I1 yDNA Haplogroup

  • 7674 members

About us

I1 has a TMRCA estimated to be 4000 to 5000 years old (the now outdated "15,000 -20,000 years ago in Iberia" information was wrong), and confirmed by the single nucleotide polymorphism, SNP, known as M253. While many I1 members trace their ancestry to Scandinavia, others find their roots in the British Isles, Germany, Central Europe, Iberia, Russia and beyond.
What has happened to the I tree?
The publication of Underhill 2007and Karafet 2008 has brought major changes to the I tree. FamilyTreeDNA has a page explaining the changes here. The Genographic Project (Geno 2.0) is set to make the next leap forward and, as of 2013, has uncovered more than a dozen new SNPs in the I1 tree alone. 
How do I know I am I1? Because all men with the M253 y-chromosome SNP share a common ancestor all of their short tandem repeat markers, STRs, can be expected to be in a range around that of their forefather. It is then possible to predict the probability of someone's M253 status based on the frequency of their STR values among known I1s. Haplogroup predictions are done by the software at FTDNA and by Whit Athey's Haplogroup Predictor. (DYS455=8 is a very good predictor).  It is also possible to do the math by hand. This table shows the STR value distribution based on the 454 unique haplotypes from the first panel of markers. You may then look at your prediction by FTDNA, use the Whit's Predictor, and compare the frequencies of your marker results to other I1s. In most cases all of these methods will be in agreement and testing for M253 is unnecessary for both genealogical and anthropological information. If you still have doubts, you may wish to look at Borges' article 'Why SNP' to decide if a SNP test is right for you.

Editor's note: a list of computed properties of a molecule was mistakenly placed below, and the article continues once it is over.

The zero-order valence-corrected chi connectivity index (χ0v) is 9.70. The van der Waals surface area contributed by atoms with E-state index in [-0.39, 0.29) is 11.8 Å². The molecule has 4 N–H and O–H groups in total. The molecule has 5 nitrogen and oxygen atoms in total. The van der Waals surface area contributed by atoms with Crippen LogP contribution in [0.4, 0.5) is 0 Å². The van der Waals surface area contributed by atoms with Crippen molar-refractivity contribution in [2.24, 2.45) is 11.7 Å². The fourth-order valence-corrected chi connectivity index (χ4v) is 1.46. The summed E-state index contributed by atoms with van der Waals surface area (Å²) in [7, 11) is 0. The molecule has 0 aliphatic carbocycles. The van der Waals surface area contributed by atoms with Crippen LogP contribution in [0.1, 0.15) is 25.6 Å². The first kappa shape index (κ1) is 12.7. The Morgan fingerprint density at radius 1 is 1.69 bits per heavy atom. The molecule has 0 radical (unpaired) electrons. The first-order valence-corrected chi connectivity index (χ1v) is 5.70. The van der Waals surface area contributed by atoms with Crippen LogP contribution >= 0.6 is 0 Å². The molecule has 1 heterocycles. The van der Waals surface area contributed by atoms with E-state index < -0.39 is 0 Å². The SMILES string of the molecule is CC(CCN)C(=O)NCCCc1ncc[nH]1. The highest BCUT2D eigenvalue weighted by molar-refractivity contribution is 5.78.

The most likely reason for an I1 to take a SNP test is to check for the  M253 subclade SNPs, DF29, CTS6364, L22, Z58, Z63, Z131. More often than not, it is better for an I1 to order SNP's a la carte, rather than ordering the outdated Deep Clade test. Big Y has been shown to be extremely useful in bringing the haplotree to light.  Before ordering SNP's, you might want to ask an administrator for advise.

Links and References Articles

Databases

  • Family Tree DNA's open source y-Chromosome Database: ySearch

  • The Sorenson Family of Companies non-profit Foundation's proprietary database: SMGF Database

E-mail Lists/Forums

Journals and News Letters

  • American Journal of Human Genetics

  • Annals of Human Genetics

  • European Journal of Human Genetics

  • FamilyTreeDNA Newsletter: Facts& Genes

  • FamilyTreeDNA Newsletter: Facts &Genes Archives

  • Genome Research

  • Human Genetics

  • Journalof Genetic Genealogy

  • Society for Molecular Biology

Organizations

Websites about y–chromosome DNA

Websites about History